In 2011, Dr. Michelle Washington, a union activist with AFGE Local 342, testified before the Senate on issues of inadequate staffing, patient access to specialized care, prolonged wait times, and appointment data manipulation at the Wilmington VA Medical Center. Dr. Washington faced retaliation for her testimony, including having some of her duties as a psychologist removed and receiving negative marks on her performance evaluation.

Today, AFGE members are being intimidated to keep quiet by the very managers who manipulated performance goals to ensure they received their bonuses. Meanwhile, the consequences of staffing shortages are swept under the carpet.

Luckily, AFGE is there to help protect employees who have been retaliated against for speaking out and to serve as a voice for employees and veterans. We advocate for additional funding for VA programs and services, lobby for legislation to enhance whistleblower protections, and aid congressional oversight of the department.

Of course our members do far more than keep VA management honest. They are the dedicated health care professionals who work face to face with veterans every day. When a veteran loses a leg in battle, our members are there for the months of rehabilitation and physical therapy needed to get him walking again. When warriors return from battle with scars invisible to the eye, VA psychiatrists help them to integrate back into the civilian world and their families. When veterans of past conflicts take their final breath, it is often a VA nurse or doctor holding their hand and wishing them farewell.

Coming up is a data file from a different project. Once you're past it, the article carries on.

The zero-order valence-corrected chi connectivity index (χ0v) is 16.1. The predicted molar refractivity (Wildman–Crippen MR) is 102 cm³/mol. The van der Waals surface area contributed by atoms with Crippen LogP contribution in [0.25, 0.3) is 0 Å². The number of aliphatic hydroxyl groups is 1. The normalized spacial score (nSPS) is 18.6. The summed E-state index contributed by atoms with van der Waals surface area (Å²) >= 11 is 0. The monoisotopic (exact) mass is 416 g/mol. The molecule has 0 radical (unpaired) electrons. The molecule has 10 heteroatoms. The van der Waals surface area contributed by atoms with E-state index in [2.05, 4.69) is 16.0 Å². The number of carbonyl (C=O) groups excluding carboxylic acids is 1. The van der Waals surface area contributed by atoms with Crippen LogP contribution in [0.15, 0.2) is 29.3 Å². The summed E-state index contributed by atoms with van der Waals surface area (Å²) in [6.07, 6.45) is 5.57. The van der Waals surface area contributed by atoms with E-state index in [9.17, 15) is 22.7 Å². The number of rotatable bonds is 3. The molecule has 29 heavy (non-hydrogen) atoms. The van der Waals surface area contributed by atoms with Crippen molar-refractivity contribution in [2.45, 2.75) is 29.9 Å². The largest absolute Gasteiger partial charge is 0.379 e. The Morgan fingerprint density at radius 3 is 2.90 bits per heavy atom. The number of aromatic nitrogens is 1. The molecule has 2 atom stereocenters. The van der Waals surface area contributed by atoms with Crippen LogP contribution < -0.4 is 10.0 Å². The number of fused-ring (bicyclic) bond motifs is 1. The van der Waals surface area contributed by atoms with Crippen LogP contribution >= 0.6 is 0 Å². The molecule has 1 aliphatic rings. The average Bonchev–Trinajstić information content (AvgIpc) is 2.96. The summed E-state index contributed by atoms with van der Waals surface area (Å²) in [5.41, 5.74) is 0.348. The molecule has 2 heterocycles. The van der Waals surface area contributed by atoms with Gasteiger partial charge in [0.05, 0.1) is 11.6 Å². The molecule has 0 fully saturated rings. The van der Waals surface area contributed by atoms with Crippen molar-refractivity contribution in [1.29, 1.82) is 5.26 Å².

It is the passion of these patriotic employees that makes the VA such a special system, and one worth fighting for. As I discussed in my previous column, the key challenges facing the VA health care system are chronic understaffing of physicians and other front-line providers, lack of resources for building and maintaining needed medical facilities, and a flawed performance system that focuses on moving patients through the door rather than improving their quality of care.

We must encourage employees to speak out about these problems, and to protect them when they do. If we silence their voices, our veterans will be the ones who pay the ultimate price.

J. David Cox Sr. is national president of the American Federation of Government Employees, which represents more than 670,000 federal and D.C. government employees nationwide, including more than 210,000 in the Department of Veterans Affairs